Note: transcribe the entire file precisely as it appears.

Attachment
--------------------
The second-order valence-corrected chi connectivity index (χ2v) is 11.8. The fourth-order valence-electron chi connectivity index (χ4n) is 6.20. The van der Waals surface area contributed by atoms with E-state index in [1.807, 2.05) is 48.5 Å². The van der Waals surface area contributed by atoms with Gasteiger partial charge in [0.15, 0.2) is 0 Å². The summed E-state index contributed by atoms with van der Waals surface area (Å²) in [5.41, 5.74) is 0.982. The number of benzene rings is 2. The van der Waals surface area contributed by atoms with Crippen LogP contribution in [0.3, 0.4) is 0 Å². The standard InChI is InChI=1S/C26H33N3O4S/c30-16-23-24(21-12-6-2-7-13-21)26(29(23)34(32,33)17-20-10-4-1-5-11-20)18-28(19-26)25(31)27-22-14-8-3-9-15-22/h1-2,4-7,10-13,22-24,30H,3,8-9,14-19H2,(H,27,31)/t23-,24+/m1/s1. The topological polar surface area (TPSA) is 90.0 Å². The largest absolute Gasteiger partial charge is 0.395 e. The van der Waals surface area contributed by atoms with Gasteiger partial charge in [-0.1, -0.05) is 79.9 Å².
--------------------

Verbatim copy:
The second-order valence-corrected chi connectivity index (χ2v) is 11.8. The fourth-order valence-electron chi connectivity index (χ4n) is 6.20. The van der Waals surface area contributed by atoms with E-state index in [1.807, 2.05) is 48.5 Å². The van der Waals surface area contributed by atoms with Gasteiger partial charge in [0.15, 0.2) is 0 Å². The summed E-state index contributed by atoms with van der Waals surface area (Å²) in [5.41, 5.74) is 0.982. The number of benzene rings is 2. The van der Waals surface area contributed by atoms with Crippen LogP contribution in [0.3, 0.4) is 0 Å². The standard InChI is InChI=1S/C26H33N3O4S/c30-16-23-24(21-12-6-2-7-13-21)26(29(23)34(32,33)17-20-10-4-1-5-11-20)18-28(19-26)25(31)27-22-14-8-3-9-15-22/h1-2,4-7,10-13,22-24,30H,3,8-9,14-19H2,(H,27,31)/t23-,24+/m1/s1. The topological polar surface area (TPSA) is 90.0 Å². The largest absolute Gasteiger partial charge is 0.395 e. The van der Waals surface area contributed by atoms with Gasteiger partial charge in [-0.1, -0.05) is 79.9 Å².